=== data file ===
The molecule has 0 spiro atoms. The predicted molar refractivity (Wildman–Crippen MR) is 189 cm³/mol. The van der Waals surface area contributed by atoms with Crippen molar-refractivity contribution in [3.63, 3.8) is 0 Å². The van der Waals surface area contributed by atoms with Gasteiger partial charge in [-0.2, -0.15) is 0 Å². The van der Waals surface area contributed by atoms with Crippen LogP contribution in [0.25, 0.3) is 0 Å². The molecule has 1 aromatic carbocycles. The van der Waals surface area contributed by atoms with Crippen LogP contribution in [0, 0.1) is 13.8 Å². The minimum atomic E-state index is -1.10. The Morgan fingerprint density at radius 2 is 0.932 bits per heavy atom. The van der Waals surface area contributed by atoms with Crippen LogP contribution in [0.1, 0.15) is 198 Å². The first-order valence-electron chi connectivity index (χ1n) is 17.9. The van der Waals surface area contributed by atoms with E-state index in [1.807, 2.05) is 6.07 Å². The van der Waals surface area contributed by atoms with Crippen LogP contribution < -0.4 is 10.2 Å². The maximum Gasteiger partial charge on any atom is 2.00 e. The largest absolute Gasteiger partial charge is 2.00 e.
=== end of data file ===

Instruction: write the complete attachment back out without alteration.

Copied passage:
The molecule has 0 spiro atoms. The predicted molar refractivity (Wildman–Crippen MR) is 189 cm³/mol. The van der Waals surface area contributed by atoms with Crippen molar-refractivity contribution in [3.63, 3.8) is 0 Å². The van der Waals surface area contributed by atoms with Gasteiger partial charge in [-0.2, -0.15) is 0 Å². The van der Waals surface area contributed by atoms with Crippen LogP contribution in [0.25, 0.3) is 0 Å². The molecule has 1 aromatic carbocycles. The van der Waals surface area contributed by atoms with Crippen LogP contribution in [0, 0.1) is 13.8 Å². The minimum atomic E-state index is -1.10. The Morgan fingerprint density at radius 2 is 0.932 bits per heavy atom. The van der Waals surface area contributed by atoms with Crippen LogP contribution in [0.1, 0.15) is 198 Å². The first-order valence-electron chi connectivity index (χ1n) is 17.9. The van der Waals surface area contributed by atoms with E-state index in [1.807, 2.05) is 6.07 Å². The van der Waals surface area contributed by atoms with Crippen LogP contribution < -0.4 is 10.2 Å². The maximum Gasteiger partial charge on any atom is 2.00 e. The largest absolute Gasteiger partial charge is 2.00 e.